While Mattel has decided to review the measurements of its famous doll, she makes her first appearance in a Paris museum. Until September 18th, 700 Barbie dolls will be on display at the Museum of Decorative Arts.

A constantly changing icon

Stewardess, businesswoman, astronaut, veterinarian, dancer, policewoman, if Barbie’s silhouette defies the passing of time, the woman she plays evolves over the years. Criticised for depicting women as objects, the favoured doll of little girls everywhere quickly swapped her air hostess costume of 1961 for that of an astronaut in 1965, a surgeon in 1973 and even a presidential candidate in 2000. This didn’t stop her from being coveted by a host of top designers: Oscar de la Renta, Karl Lagerfeld, Christian Dior and Diane Von Furstenberg have all dressed Barbie!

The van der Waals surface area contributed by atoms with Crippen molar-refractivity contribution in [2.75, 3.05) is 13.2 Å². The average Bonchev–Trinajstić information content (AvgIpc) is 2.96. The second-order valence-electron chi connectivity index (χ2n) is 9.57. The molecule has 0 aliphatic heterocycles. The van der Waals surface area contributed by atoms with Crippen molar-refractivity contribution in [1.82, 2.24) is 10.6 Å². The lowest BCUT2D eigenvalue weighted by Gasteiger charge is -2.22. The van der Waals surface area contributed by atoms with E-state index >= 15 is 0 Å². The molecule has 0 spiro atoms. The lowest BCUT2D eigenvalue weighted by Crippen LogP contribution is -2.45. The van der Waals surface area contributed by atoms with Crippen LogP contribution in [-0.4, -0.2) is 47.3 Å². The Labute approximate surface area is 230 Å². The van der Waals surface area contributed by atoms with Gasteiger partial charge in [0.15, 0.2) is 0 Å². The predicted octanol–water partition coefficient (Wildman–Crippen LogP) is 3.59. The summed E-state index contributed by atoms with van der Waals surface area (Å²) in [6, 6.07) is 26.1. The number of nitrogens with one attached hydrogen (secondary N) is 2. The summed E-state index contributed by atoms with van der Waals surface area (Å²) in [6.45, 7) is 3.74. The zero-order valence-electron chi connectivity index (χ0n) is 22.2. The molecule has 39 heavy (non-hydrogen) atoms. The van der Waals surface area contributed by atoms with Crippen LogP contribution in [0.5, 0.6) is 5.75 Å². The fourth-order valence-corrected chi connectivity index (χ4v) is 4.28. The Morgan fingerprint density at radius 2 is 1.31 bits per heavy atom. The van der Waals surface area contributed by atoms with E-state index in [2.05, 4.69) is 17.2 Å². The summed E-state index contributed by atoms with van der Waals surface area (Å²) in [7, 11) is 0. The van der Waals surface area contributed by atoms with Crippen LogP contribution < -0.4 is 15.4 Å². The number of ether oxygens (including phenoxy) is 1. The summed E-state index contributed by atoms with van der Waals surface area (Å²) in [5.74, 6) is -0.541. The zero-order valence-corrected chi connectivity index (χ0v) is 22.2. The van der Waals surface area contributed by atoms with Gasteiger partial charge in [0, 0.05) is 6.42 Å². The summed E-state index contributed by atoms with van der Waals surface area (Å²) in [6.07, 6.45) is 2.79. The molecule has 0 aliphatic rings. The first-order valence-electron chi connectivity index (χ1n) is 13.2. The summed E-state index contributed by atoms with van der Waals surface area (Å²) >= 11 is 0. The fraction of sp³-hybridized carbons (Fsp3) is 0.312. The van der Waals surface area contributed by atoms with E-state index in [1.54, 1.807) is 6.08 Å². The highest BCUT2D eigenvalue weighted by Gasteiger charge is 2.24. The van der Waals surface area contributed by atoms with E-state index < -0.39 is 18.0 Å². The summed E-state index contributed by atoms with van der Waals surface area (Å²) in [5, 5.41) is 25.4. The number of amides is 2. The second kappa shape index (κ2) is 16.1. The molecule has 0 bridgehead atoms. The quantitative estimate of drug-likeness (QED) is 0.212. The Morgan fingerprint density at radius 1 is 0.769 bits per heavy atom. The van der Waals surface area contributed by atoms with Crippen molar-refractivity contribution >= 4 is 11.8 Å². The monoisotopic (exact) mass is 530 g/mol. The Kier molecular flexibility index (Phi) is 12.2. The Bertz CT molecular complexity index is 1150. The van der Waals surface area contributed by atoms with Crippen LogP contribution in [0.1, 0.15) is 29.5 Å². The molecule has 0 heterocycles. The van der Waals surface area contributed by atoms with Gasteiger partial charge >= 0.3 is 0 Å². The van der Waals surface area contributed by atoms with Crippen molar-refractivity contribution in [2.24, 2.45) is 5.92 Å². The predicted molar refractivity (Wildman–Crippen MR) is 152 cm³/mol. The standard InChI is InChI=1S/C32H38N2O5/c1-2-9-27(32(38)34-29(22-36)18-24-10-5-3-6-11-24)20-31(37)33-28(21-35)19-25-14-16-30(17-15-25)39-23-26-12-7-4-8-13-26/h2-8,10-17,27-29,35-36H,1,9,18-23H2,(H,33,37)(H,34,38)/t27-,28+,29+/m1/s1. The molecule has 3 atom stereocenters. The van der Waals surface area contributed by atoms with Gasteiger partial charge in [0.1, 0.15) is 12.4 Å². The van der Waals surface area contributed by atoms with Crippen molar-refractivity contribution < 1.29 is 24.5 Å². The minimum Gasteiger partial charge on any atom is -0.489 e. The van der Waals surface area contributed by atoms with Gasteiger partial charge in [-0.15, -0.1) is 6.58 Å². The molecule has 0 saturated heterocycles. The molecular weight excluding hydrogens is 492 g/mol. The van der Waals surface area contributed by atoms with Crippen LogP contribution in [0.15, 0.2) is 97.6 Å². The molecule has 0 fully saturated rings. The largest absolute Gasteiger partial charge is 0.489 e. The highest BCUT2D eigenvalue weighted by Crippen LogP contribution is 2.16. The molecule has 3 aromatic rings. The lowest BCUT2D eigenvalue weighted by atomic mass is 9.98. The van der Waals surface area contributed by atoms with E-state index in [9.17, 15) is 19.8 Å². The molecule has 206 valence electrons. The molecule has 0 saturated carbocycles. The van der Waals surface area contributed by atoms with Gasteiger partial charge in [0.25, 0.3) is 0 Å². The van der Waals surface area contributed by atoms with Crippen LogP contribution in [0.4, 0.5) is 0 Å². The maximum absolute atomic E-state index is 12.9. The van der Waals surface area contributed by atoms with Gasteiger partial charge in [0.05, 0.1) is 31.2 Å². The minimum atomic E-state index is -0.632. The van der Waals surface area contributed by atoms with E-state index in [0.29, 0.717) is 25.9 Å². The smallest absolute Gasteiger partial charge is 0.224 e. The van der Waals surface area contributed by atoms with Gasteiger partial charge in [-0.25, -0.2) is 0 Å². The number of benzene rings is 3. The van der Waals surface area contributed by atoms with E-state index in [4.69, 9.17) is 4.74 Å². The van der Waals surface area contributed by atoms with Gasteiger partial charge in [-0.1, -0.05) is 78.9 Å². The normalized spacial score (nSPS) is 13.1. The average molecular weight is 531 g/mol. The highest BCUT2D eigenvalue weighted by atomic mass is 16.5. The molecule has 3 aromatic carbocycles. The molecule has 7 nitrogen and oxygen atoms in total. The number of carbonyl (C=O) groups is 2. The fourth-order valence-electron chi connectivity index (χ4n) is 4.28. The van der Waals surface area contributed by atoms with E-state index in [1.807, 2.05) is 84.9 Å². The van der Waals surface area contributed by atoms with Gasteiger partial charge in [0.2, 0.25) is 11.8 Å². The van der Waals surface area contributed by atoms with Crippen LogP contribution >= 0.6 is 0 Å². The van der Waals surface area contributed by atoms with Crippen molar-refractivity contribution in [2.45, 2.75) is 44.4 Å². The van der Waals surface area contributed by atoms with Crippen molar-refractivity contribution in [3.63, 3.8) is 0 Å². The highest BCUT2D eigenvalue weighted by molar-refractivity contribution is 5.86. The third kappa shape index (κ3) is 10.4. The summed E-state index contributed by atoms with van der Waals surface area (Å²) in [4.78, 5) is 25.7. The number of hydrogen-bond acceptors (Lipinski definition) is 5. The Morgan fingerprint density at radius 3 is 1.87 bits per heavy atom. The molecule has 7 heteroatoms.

A family story

Barbie was born from the imagination of one woman, Ruth Handler. Co-founder of the Mattel toy company, she created this feminine doll after noting that her daughter preferred dolls representing women to those representing children. When the doll was launched in 1959 she was given the name Barbie after Handler’s daughter, Barbara. She was a native of Wisconsin, lived with her family and could be a high school girl, nurse or student. Her boyfriend Ken appeared in 1961. Her history and the debates it has sparked, and still causes, are featured in an exhibition of photos, video, journals, sketches and documents. The exhibit also features 700 Barbies, in dozens of outfits that illustrate the passing decades.  A fascinating historical and sociological retrospective but also a colourful and festive one – after all, Barbie is first and foremost a child’s toy.


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